Mile 14 was an added boost as I knew Alan and Freddie would be there somewhere. That made me smile even more. God, never mind the legs, my face was aching from smiling! 24 km in (14.9miles) time for a carb shot and although I felt strong, I didn’t want to tempt fate so was taking a gel cube every 8km – although by the third one it was taking me three attempts to bite it , chew it and swallow it. I ignored the Lucozade gel stations but did take the Lucozade sport even if my feet then stuck to the road for the next 50 paces or so as everyone thrust away their half empty offerings. Overtook another 4.40 pacer – surely he hadn’t passed me previously when I wasn’t looking – what was going on? Was so distracted by the pacer signs I didn’t see the speedbumps – ooh almost a faceplant! At 30km I stopped looking left at the km markings and averted my gaze right to the mile markers as they seemed to passing incredibly slowly and there seemed to be a lot more kms to tread than the mile markers. In my mind seeing I had run 19 miles did a lot more for my morale than 30km!


I’d already planned to put on a bit of music at 28km – “just for 10km and then I am almost home” - just as a minor distraction as I didn’t want to get too hung up on the 20 mile point. Ironically I could barely hear it as the surrounding noise was so loud. Hitting the 20 mile mark, mentally my brain went up a gear. “OK, come on, you’re tiring a bit but this is your last 10km, are you going to give it some?” Then the headwind hit me – holy smoke – that wasn’t in my race plan! At which point it was as if the field in front of me just stopped, more people walking than running, people stopping to take photos and backing into me, one guy suddenly stopping so I fully face planted into him as my legs weren’t reacting well enough to stop myself. Carnage and at that moment I despised them all as they were ‘interfering with my race!’ Glanced at my watch and was still holding a steady pace – it hadn’t altered much for 20 miles – Kerry described me as a metronome – I’ll take that!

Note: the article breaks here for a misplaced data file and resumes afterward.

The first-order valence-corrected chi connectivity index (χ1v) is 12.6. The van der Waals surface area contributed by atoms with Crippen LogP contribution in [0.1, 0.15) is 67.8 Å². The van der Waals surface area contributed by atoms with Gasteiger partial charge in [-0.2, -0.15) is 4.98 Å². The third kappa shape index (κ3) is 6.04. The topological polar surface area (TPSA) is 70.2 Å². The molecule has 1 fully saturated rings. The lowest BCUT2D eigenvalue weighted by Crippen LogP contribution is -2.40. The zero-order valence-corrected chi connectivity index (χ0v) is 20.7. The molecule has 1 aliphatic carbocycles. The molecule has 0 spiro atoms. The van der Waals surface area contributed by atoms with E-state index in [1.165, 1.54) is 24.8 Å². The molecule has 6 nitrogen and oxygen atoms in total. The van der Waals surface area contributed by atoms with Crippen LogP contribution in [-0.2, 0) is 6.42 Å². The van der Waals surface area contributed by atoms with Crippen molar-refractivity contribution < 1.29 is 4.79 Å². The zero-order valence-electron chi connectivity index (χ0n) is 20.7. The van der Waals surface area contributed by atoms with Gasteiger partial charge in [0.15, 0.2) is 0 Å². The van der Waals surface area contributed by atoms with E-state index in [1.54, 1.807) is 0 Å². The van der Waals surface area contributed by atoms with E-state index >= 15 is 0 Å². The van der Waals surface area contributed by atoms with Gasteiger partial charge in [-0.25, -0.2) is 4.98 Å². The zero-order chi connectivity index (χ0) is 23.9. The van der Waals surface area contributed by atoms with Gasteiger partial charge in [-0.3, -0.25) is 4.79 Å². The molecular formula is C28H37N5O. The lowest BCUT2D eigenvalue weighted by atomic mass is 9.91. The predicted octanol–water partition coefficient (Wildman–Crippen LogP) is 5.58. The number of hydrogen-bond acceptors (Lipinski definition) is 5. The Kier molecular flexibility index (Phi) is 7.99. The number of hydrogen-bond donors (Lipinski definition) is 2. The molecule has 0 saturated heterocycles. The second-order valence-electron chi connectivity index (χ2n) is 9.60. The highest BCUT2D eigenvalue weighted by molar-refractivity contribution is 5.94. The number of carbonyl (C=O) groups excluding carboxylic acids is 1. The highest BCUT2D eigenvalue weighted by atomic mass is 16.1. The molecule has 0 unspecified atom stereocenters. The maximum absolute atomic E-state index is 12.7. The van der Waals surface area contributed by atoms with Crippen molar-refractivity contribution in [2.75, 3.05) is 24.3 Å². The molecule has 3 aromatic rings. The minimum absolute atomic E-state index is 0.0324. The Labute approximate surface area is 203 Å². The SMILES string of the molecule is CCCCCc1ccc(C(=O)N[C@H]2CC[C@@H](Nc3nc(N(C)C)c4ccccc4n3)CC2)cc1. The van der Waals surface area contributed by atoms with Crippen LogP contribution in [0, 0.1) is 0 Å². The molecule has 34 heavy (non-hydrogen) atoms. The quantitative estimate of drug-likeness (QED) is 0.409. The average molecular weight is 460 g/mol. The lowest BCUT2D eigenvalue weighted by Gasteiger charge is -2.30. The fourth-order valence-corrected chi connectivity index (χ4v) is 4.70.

A slight opening appeared and I was able to increase my cadence, my legs felt like springs and I knew I mustn’t stop as I may not get going again. At the face plant moment, my calves ached like I’d never experienced and I knew I just had to push through. An inner strength came from somewhere and it was carrying me along. “OK, this is it, 8km to go, finish it strong.” Short lived as more walkers and a narrowing of the track and I couldn’t get through. I felt like I was dancing – almost going backwards in fact. There would be no sprint finish at this rate! Saw another 4.40 pacer – getting very confused now and then as I overtook him, noticed (in the small print) that he was for the blue wave – well that explained a lot!


The crowd were going mad, shouting, cheering and willing everyone on. 5km to go. That wind was relentless, but it was only a park run to go. Could I up the pace a little? No - the head was willing but the legs wouldn’t respond. OK just had to keep it together, stand tall, relax, think posture. I am almost there. Round the corner to The Mall. I couldn’t see the finish line but I knew I was close. The sign said 385 yds – how far was that? Round the bend beyond Buckingham palace and 200m to go. Emotions were running high. I was about to finish my first ever marathon and not just any marathon  - the London Marathon! The final moments are a blur. I remember stopping my watch at 4.39.17 and not being able to read the time as my eyes were slightly bleary. I had done it - I may have come in position 33618 but I felt like a champion.